Sexual Harassment And The Fighting Game Community

March 1, 2012, By Christian Davis

When it comes to jokes, I am someone who practically has no restrictions. I’ve said racist jokes at the expense of everyone, I curse and say profane phrases, and far too often have I said something without any concern for another person’s feeling. Yes, these are all said in a joking manner and tone, but I have the responsibility, to know when to hold back and –most importantly— know when to keep my mouth shut. I’m relatively new to the Fighting Game Community (FGC) and their culture is very raw so overbearingly competitive that is feels hostile. It can be intimidating at first but once you accept it, there’s nothing else like it. The crowd’s loud roar caused by some incredible feat –See Bionic Arm — or the unique and equally hilarious slang used for beating someone makes them a wild and vastly enjoyable group of people to be around. They welcomed me with open arms and I’ve had the privilege to meet people who have so much character and are so personable that I felt as though we’d been friends for years.

Though a fun and somewhat underground community, they’re still relatively rough around the edges and that was apparent just a few shot days ago during Capcom’s first attempt at a reality show called Cross Assault.

If you haven’t heard about this, the coach of Team Tekken (Aris Bakhanians) on Cross Assault said some very crude and inappropriate things on the live stream to one of the female contestants (Miranda Pakozdi) — which in turn– brought up a sexual harassment debate. The comments that were said by Aris to Miranda were not acceptable and the fact that he said them on such a large and public forum is inexcusable. Saying that in the privacy of your friends is fine. Saying those statements on a live stream with thousands of people watching is not; Plain and simple.

All over Twitter and in various comments on articles regarding the situation, people have been trying to defend what Aris was saying. “It’s just a joke” is one of the most popular reasons that people are willing to brush this issue under the rug.  The very next day, two respected members of the community, Martin “Marn” Phan and Christian “ETR” Cain were joking about the incident that just occurred between Aris and Miranda on a weekly fighting game tournament known as Wednesday Night Fights; Displaying that the whole situation is just a joke to them.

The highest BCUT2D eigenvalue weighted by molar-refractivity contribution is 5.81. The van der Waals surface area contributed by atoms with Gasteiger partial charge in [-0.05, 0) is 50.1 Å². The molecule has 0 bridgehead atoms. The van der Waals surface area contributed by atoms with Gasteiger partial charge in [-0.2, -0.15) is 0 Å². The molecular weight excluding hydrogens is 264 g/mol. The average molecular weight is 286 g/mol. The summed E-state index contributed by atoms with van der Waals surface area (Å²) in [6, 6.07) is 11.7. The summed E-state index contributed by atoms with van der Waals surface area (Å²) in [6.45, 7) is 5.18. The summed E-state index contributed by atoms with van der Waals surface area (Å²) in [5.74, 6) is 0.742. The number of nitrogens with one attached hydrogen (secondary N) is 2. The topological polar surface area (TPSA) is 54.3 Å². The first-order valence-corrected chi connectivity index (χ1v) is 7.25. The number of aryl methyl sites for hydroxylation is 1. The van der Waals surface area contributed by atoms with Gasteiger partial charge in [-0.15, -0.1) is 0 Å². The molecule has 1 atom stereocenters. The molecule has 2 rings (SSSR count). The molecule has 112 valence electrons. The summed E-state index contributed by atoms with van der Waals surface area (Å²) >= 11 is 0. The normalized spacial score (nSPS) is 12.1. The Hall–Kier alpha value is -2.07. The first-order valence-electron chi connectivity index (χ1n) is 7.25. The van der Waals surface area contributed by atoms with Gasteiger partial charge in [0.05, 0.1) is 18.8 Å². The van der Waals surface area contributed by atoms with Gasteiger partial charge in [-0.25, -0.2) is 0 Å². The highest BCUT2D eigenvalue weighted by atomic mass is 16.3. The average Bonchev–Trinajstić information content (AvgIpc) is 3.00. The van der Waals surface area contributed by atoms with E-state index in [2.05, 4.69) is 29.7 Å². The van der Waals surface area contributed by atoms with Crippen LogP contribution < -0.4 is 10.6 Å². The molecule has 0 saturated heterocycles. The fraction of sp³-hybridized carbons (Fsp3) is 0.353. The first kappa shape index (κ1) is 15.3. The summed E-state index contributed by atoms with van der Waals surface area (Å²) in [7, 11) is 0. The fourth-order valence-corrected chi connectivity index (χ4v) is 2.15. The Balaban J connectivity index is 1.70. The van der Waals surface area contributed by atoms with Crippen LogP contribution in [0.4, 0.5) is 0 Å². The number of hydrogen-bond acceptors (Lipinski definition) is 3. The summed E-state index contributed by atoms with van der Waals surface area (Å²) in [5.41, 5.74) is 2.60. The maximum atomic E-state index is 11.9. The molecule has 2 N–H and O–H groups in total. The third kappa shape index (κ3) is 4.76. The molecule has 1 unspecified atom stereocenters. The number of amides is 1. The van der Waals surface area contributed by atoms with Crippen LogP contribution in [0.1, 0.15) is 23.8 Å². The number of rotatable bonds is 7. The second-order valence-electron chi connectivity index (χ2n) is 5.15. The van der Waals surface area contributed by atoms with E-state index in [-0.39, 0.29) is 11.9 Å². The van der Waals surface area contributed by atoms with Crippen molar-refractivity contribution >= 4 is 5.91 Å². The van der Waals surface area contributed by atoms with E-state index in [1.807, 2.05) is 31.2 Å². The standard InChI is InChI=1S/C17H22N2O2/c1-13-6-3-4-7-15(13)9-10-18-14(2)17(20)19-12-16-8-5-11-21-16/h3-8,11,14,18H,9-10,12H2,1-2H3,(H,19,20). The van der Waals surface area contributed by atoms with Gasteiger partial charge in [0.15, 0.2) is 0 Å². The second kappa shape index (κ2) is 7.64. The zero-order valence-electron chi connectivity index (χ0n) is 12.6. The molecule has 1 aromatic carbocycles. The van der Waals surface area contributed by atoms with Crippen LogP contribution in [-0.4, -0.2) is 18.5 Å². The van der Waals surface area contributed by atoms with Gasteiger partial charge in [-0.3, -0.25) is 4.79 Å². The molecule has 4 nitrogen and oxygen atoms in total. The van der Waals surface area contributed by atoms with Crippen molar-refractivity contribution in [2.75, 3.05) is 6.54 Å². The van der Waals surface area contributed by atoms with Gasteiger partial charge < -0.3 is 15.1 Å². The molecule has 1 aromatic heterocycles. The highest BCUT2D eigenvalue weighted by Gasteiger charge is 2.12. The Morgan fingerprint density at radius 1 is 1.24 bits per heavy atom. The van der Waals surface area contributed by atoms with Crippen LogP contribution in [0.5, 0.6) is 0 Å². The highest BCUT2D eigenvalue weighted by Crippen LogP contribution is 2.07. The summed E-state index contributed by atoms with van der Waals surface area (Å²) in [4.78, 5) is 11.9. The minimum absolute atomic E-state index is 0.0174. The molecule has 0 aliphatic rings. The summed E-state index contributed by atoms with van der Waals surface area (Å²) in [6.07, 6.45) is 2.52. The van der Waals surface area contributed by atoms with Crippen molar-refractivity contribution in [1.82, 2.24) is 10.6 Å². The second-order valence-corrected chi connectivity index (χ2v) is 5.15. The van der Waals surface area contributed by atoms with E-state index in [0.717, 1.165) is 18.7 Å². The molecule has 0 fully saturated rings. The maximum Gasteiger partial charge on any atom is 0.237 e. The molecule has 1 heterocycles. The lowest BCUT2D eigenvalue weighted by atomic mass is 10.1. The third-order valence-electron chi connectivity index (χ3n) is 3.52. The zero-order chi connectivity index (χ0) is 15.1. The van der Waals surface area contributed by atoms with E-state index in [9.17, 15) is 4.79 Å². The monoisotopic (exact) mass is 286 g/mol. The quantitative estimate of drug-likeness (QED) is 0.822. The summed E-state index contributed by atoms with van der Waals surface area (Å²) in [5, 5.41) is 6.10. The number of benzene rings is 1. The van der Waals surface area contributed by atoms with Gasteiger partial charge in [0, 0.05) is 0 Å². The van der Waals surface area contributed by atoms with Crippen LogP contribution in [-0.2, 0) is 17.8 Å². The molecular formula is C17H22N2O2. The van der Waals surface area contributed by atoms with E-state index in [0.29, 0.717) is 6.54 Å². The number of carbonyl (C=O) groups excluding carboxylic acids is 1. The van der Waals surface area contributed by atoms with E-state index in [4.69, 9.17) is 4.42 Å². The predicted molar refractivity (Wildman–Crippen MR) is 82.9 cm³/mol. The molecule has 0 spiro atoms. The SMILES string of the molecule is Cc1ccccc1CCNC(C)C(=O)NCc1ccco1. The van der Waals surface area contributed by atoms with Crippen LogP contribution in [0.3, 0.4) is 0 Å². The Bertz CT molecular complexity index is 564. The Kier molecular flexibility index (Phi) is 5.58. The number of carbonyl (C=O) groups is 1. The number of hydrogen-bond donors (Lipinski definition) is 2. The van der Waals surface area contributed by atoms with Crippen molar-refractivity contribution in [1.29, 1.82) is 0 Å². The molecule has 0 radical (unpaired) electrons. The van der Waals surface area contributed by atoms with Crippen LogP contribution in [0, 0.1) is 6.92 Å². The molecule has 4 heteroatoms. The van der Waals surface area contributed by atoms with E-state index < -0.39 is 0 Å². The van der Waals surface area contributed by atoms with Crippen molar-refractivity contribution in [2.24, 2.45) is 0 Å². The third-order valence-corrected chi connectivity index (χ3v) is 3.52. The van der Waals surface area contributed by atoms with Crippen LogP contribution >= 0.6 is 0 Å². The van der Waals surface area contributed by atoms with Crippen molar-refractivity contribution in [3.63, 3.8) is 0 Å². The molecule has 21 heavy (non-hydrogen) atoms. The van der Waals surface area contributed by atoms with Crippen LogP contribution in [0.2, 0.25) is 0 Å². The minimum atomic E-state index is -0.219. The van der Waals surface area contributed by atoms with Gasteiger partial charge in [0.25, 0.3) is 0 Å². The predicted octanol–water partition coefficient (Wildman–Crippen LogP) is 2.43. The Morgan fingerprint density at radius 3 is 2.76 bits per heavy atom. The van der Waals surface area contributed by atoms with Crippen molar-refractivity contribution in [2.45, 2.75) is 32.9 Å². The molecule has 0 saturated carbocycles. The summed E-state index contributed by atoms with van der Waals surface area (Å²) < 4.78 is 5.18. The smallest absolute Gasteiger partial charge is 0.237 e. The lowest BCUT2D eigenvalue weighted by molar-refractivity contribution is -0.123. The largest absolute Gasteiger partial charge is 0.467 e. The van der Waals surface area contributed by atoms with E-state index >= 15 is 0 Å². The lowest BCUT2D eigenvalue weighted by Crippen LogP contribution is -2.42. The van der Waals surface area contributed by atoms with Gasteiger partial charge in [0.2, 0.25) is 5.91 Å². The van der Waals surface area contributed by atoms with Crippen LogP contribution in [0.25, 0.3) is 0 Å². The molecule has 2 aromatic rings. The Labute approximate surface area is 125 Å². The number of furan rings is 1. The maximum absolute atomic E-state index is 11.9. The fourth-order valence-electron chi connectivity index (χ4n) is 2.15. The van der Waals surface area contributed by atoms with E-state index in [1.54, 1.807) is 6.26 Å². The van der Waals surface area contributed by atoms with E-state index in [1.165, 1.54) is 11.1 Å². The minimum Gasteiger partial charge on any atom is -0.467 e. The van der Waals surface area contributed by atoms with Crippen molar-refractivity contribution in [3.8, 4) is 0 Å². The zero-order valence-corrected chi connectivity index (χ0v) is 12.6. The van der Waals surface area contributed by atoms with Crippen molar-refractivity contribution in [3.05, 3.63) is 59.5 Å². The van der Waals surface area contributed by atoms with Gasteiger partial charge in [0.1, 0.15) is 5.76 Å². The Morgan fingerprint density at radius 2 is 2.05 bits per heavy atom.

That’s not okay.

As a result of that the stream host, Level |Up, have put out a statement stating that they don’t condone what both Martin and Chris have said and they’re opinions do not reflect that of the company’s. As a punishment for this both Martin and Christian are not allowed to commentate at Wednesday Night Fights or any of Level | Up’s future broadcasts. Everyone else is also affected by the statements made by Christian and Martin and now the weekly tournament has their EVO seed points removed from their first season and is no longer sponsored by, the largest fighting game based website. Both Marn and Christian have apologized for what they have said and neither meant to offend anyone. The apology can be read here along with Level | Up’s full statement. If the community that you belong to is punishing you and everyone else for your action, you know you made a vast mistake.

The Fighting Game Community (FGC) is in a transition of being put into the public eye and mistakes like this cannot happen. The rules of “it’s too soon” are in full force here and they were not followed. This is really one of the few times that the main stream gaming media has covered the FGC and it’s just so unfortunate that this situation has to be the one that’s getting the most attention.  That’s also an issue however.

We’re not just about jokes tough.

Aside from the mandatory EVO coverage, what about the fighting game community does the general public really know?  For some, the jokes made by Marn and Christian can be funny. In general, that’s not really accepted. All that is being discussed is a sexual harassment incident and to some that may be all they see. The community is much more than that. What about the time when the fighting game community raised over $30,000 for their Fight For Relief Charity to aide in Japan’s relief from the devastating hurricanes in 2010? A Google search for those events only show it mentioned on two of the bigger sites briefly, and then it was never brought up again.  How about when Chris Hu’s (FGC commentator and player) house burned down and the community helped Hu and his family through that unfortunate event through countless donations? It was mentioned on the community driven sites, but never saw real exposure.

There’s way more good than bad in this community and the longer we dwell on the negative and overlook anything positive, that’s all people will end up seeing. The main stream media needs to highlight all aspects of the community, not just the negative ones.

As a community that was on its last legs, that worst thing to be recognized for is an incident that occurred with only a handful of members. What’s even worse is to have that incident be the face of the entire FGC.

The camaraderie that is heavily seeded in the fighting game culture cannot be overshadowed by one bad occurrence and this is something that the community and the fighting game scene can learn from and should learn from. No, this doesn’t mean you have to censor or sugar coat yourself. The community in itself isn’t sugar coated. You can still be just as loud and still get just as hype. When you’re being watched by the public eye though, the best thing to do is to think about what you’re going to say especially if it’s a topic as sensitive as sexual harassment. It shows that you don’t care about it and the community accepts it.

“That’s not a good look.”

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